Type:
Book Chapter
Language:
en
Rights:
Subject to 36 month embargo author may archive accepted manuscript for full details see https://www.palgrave.com/gp/rights-and-permissions/our-policy-on-archiving-in-institutional-or-funding-body-reposit/6629030 [Accessed: 08/02/2017] The following statement must also be displayed: 'This extract is taken from the author's original manuscript and has not been edited. The definitive, published, version of record is available on www.palgrave.com and www.palgraveconnect.com].

Full metadata record

DC FieldValue Language
dc.contributor.authorHall, S. (Steve)en
dc.contributor.authorWinlow, S. (Simon)en
dc.contributor.editorBoukli, A.en
dc.contributor.editorKotze, J.en
dc.date.accessioned2017-02-08T13:38:07Z-
dc.date.available2017-02-08T13:38:07Z-
dc.date.issued2017-
dc.identifier.urihttp://hdl.handle.net/10149/620770-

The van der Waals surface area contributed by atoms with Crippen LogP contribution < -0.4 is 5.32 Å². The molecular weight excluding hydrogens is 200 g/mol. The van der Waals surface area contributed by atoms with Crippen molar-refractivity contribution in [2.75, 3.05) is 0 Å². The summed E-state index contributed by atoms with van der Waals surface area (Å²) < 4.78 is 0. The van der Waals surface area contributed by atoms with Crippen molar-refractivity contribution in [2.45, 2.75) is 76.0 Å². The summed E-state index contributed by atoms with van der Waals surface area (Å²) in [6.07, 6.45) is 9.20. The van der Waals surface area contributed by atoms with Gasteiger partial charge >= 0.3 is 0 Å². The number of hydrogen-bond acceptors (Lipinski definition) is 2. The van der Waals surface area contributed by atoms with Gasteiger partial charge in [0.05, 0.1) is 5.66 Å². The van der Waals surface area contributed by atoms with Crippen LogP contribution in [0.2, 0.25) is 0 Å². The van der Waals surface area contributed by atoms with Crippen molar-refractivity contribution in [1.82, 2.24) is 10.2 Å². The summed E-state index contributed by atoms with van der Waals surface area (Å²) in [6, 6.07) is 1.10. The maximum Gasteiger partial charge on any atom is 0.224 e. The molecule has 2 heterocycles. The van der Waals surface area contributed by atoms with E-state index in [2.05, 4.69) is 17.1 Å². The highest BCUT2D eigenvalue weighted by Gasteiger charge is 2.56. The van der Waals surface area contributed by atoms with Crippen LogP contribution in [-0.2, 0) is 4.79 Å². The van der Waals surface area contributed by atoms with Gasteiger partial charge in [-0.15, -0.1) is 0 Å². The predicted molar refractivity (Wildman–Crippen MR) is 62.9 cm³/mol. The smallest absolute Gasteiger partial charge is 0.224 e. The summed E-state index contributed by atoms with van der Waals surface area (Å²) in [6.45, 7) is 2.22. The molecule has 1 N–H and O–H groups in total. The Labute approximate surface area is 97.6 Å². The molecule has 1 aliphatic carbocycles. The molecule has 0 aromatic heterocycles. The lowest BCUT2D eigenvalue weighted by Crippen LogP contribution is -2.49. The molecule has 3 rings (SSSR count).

dc.description.abstractThis chapter builds upon the authors’ previous work, which suggests that there has never been a ‘civilizing process’ across the course of modernity but an economically functional conversion of harms from physical brutality to socio-symbolic aggression. Although harm is integrated into the system’s generative core it appears as morbid symptoms during dysfunctional intervallic periods. The subject’s acceptance of core harms and their various manifestations can be best explained in a theoretical framework of transcendental materialism, with a focus on the process of deaptation, which proliferates harms as morbid symptoms appearing in the tension between a changing real world and ossified ideologies. Capitalism can be best explained as a process of managed deaptation, which constantly puts us at risk of the continuation and unpredictable mutation of a broad spectrum of harms. The criminalization of harms is maintained in a state of imbalance by the catastrophizing negative ideology of capitalist realism, which compels us to legitimize the existing spectrum of harms by constantly warning us of the far greater harms we would risk should we instigate a process of transformation. Given star billing in an endless cautionary tale, potential transformative harms are condemned as absolute, intolerable and inevitable while the system’s everyday morbid harms are excused as relative, tolerable and contingent. This dominant ideology operates at the core of the criminalization process, legitimizing negative rights and compelling us to regard specific types of crime as the ‘price of freedom’ while downplaying the harms they cause.en